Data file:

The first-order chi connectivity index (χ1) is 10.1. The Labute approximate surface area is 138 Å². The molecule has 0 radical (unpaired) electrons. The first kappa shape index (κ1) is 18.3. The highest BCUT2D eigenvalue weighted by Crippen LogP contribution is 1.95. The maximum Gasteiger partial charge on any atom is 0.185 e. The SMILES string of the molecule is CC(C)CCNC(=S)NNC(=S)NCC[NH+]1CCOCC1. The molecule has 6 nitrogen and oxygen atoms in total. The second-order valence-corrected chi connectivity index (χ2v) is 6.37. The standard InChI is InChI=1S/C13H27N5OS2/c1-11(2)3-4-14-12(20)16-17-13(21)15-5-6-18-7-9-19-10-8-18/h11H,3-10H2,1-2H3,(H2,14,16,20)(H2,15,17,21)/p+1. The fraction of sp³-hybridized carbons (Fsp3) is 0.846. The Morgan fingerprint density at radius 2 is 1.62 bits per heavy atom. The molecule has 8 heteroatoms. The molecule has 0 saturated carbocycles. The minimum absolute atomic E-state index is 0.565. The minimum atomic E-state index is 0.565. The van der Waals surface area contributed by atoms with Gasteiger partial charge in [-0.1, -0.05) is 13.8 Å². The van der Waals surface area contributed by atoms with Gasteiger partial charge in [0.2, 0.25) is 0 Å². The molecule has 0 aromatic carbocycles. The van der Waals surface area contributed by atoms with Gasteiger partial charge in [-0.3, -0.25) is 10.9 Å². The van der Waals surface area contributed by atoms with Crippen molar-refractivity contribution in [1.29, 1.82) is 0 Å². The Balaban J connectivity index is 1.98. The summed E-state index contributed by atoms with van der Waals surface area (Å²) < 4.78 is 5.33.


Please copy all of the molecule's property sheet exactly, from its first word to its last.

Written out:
The first-order chi connectivity index (χ1) is 10.1. The Labute approximate surface area is 138 Å². The molecule has 0 radical (unpaired) electrons. The first kappa shape index (κ1) is 18.3. The highest BCUT2D eigenvalue weighted by Crippen LogP contribution is 1.95. The maximum Gasteiger partial charge on any atom is 0.185 e. The SMILES string of the molecule is CC(C)CCNC(=S)NNC(=S)NCC[NH+]1CCOCC1. The molecule has 6 nitrogen and oxygen atoms in total. The second-order valence-corrected chi connectivity index (χ2v) is 6.37. The standard InChI is InChI=1S/C13H27N5OS2/c1-11(2)3-4-14-12(20)16-17-13(21)15-5-6-18-7-9-19-10-8-18/h11H,3-10H2,1-2H3,(H2,14,16,20)(H2,15,17,21)/p+1. The fraction of sp³-hybridized carbons (Fsp3) is 0.846. The Morgan fingerprint density at radius 2 is 1.62 bits per heavy atom. The molecule has 8 heteroatoms. The molecule has 0 saturated carbocycles. The minimum absolute atomic E-state index is 0.565. The minimum atomic E-state index is 0.565. The van der Waals surface area contributed by atoms with Gasteiger partial charge in [-0.1, -0.05) is 13.8 Å². The van der Waals surface area contributed by atoms with Gasteiger partial charge in [0.2, 0.25) is 0 Å². The molecule has 0 aromatic carbocycles. The van der Waals surface area contributed by atoms with Gasteiger partial charge in [-0.3, -0.25) is 10.9 Å². The van der Waals surface area contributed by atoms with Crippen molar-refractivity contribution in [1.29, 1.82) is 0 Å². The Balaban J connectivity index is 1.98. The summed E-state index contributed by atoms with van der Waals surface area (Å²) < 4.78 is 5.33.